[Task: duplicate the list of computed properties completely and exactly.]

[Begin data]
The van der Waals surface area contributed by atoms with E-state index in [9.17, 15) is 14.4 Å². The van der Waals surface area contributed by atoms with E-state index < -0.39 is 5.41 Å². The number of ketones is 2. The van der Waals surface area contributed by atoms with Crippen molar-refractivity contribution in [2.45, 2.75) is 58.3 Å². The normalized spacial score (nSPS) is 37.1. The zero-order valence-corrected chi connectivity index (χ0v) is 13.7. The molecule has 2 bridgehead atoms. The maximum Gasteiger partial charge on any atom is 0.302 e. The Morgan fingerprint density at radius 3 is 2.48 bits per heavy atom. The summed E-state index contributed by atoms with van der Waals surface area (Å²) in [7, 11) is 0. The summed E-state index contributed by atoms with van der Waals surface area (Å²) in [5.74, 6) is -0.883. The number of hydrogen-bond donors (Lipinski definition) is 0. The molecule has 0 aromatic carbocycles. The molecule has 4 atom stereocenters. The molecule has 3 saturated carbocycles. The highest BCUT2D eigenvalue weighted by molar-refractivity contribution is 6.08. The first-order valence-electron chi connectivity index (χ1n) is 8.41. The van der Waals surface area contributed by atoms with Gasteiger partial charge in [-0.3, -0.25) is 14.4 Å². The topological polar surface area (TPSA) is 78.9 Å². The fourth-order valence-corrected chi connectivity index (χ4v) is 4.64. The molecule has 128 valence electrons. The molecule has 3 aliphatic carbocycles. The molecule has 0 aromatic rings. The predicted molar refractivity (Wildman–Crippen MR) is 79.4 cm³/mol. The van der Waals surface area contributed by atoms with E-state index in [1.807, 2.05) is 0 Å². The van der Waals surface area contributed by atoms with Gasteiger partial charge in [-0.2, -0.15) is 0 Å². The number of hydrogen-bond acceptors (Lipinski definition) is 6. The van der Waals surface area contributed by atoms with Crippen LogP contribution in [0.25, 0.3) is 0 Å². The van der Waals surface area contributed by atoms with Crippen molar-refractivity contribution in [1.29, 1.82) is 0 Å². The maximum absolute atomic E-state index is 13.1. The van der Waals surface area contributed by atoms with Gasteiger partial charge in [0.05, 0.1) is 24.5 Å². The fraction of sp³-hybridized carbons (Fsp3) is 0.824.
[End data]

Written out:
The van der Waals surface area contributed by atoms with E-state index in [9.17, 15) is 14.4 Å². The van der Waals surface area contributed by atoms with E-state index < -0.39 is 5.41 Å². The number of ketones is 2. The van der Waals surface area contributed by atoms with Crippen molar-refractivity contribution in [2.45, 2.75) is 58.3 Å². The normalized spacial score (nSPS) is 37.1. The zero-order valence-corrected chi connectivity index (χ0v) is 13.7. The molecule has 2 bridgehead atoms. The maximum Gasteiger partial charge on any atom is 0.302 e. The Morgan fingerprint density at radius 3 is 2.48 bits per heavy atom. The summed E-state index contributed by atoms with van der Waals surface area (Å²) in [7, 11) is 0. The summed E-state index contributed by atoms with van der Waals surface area (Å²) in [5.74, 6) is -0.883. The number of hydrogen-bond donors (Lipinski definition) is 0. The molecule has 0 aromatic carbocycles. The molecule has 4 atom stereocenters. The molecule has 3 saturated carbocycles. The highest BCUT2D eigenvalue weighted by molar-refractivity contribution is 6.08. The first-order valence-electron chi connectivity index (χ1n) is 8.41. The van der Waals surface area contributed by atoms with Gasteiger partial charge in [-0.3, -0.25) is 14.4 Å². The topological polar surface area (TPSA) is 78.9 Å². The fourth-order valence-corrected chi connectivity index (χ4v) is 4.64. The molecule has 128 valence electrons. The molecule has 3 aliphatic carbocycles. The molecule has 0 aromatic rings. The predicted molar refractivity (Wildman–Crippen MR) is 79.4 cm³/mol. The van der Waals surface area contributed by atoms with E-state index in [1.807, 2.05) is 0 Å². The van der Waals surface area contributed by atoms with Gasteiger partial charge in [-0.2, -0.15) is 0 Å². The number of hydrogen-bond acceptors (Lipinski definition) is 6. The van der Waals surface area contributed by atoms with Crippen LogP contribution in [0.25, 0.3) is 0 Å². The van der Waals surface area contributed by atoms with Crippen molar-refractivity contribution in [1.29, 1.82) is 0 Å². The maximum absolute atomic E-state index is 13.1. The van der Waals surface area contributed by atoms with Gasteiger partial charge in [0.05, 0.1) is 24.5 Å². The fraction of sp³-hybridized carbons (Fsp3) is 0.824.